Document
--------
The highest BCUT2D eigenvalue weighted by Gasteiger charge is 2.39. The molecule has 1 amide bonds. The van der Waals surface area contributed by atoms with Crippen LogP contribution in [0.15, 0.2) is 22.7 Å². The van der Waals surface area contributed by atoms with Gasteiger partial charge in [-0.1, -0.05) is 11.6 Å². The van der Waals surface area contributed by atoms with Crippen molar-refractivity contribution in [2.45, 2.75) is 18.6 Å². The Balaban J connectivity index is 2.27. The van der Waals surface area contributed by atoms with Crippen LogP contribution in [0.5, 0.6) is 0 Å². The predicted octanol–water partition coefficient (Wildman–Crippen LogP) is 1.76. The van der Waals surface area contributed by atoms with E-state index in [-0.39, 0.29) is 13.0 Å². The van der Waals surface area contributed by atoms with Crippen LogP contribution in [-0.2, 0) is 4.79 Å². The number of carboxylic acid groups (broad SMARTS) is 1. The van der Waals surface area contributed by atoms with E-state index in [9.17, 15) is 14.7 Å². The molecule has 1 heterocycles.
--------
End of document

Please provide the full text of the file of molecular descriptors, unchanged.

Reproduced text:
The highest BCUT2D eigenvalue weighted by Gasteiger charge is 2.39. The molecule has 1 amide bonds. The van der Waals surface area contributed by atoms with Crippen LogP contribution in [0.15, 0.2) is 22.7 Å². The van der Waals surface area contributed by atoms with Gasteiger partial charge in [-0.1, -0.05) is 11.6 Å². The van der Waals surface area contributed by atoms with Crippen molar-refractivity contribution in [2.45, 2.75) is 18.6 Å². The Balaban J connectivity index is 2.27. The van der Waals surface area contributed by atoms with Crippen LogP contribution in [0.5, 0.6) is 0 Å². The predicted octanol–water partition coefficient (Wildman–Crippen LogP) is 1.76. The van der Waals surface area contributed by atoms with E-state index in [-0.39, 0.29) is 13.0 Å². The van der Waals surface area contributed by atoms with Crippen LogP contribution in [-0.2, 0) is 4.79 Å². The number of carboxylic acid groups (broad SMARTS) is 1. The van der Waals surface area contributed by atoms with E-state index in [9.17, 15) is 14.7 Å². The molecule has 1 heterocycles.